Academy for educators trains administrators
It’s easy to find test results that indicate U.S. students have some catching up to do with some others in the developed world. Doing something about it, that’s what’s hard.
Every student can remember teachers who challenged and encouraged them to achieve. Ask those teachers what enabled them to inspire their students, and they’re likely to praise the principals who were key to creating an effective learning environment.
That’s why Blount County Schools recently established an Aspiring Administrators Academy. The system is working with the University of Tennessee’s Center for Education Leadership to provide the grant program. Fifteen educators are participating in this initial effort. Except for the cost of substitute teachers, there is no funding from the school district.
The UT center utilizes McREL’s Balanced Leadership Framework. The program is based on research that started in 2001 with a review of more that 5,000 studies that claimed to have examined the effects of principal leadership on student achievement.
That research was narrowed to 69 studies judged to be the most relevant and reliable. They included more than 14,000 teacher ratings of principal leadership for 2,802 principals. That was correlated with more than 1.4 million student achievement scores.
It all gave statistical backing to what researchers presumably expected to find: When it comes to correlating principal ratings to student achievement, clearly, leadership does make a difference.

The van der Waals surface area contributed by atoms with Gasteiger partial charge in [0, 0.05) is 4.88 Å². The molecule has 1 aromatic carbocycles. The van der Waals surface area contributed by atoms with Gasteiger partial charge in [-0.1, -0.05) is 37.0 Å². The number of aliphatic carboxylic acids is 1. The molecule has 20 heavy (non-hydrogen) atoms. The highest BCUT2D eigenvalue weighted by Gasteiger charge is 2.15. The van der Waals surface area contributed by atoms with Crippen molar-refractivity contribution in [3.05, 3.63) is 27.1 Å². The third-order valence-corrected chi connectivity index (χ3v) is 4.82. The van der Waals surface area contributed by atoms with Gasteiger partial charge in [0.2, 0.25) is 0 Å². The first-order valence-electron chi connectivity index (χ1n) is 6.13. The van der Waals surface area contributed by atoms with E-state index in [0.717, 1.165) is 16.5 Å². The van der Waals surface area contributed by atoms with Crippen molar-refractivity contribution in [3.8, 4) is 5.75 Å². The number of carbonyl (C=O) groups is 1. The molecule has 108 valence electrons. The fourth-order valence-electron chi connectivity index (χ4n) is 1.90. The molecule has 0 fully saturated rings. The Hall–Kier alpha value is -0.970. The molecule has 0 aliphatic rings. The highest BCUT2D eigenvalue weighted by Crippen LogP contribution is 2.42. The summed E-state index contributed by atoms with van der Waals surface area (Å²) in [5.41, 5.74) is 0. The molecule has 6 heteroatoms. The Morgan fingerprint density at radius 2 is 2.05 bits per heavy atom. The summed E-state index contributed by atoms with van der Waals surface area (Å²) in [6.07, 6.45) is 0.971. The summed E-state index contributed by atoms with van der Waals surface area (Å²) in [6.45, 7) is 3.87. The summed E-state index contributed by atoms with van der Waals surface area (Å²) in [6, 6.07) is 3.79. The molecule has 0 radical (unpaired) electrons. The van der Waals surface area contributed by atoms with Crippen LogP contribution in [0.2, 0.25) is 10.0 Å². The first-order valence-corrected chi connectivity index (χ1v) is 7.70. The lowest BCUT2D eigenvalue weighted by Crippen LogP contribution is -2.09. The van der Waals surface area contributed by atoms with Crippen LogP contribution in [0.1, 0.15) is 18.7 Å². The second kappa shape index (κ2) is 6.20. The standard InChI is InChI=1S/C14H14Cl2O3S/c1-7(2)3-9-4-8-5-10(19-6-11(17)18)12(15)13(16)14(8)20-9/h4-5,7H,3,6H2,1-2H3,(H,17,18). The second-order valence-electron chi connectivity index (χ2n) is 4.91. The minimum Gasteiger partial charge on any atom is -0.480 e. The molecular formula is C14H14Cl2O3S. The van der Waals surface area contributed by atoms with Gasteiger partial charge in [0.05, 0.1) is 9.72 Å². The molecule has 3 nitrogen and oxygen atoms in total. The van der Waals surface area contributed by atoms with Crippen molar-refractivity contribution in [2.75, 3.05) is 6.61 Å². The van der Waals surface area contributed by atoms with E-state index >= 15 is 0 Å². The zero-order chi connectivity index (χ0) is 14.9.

There was one finding that was not so intuitive. While strong principal leadership is effective in running a school, that does not always correlate to students’ academic progress.
McREL’s Balanced Leadership Framework found practices that principals focus attention, energy, talent and assets on — activities that are important to a well-organized school. But those practices are not necessarily essential to improving student achievement.
The research identified 21 leadership responsibilities with significant correlations to student achievement and 66 practices for fulfilling these responsibilities. Those are the essence of the framework.
Participants in the Aspiring Administrators Academy will complete seven training sessions and seven site visits with their mentors. They have been paired with practicing Blount County principals.
Want Blount County students leave school ready to compete with others from around the nation and the world? Make sure they graduate from schools led by effective principals.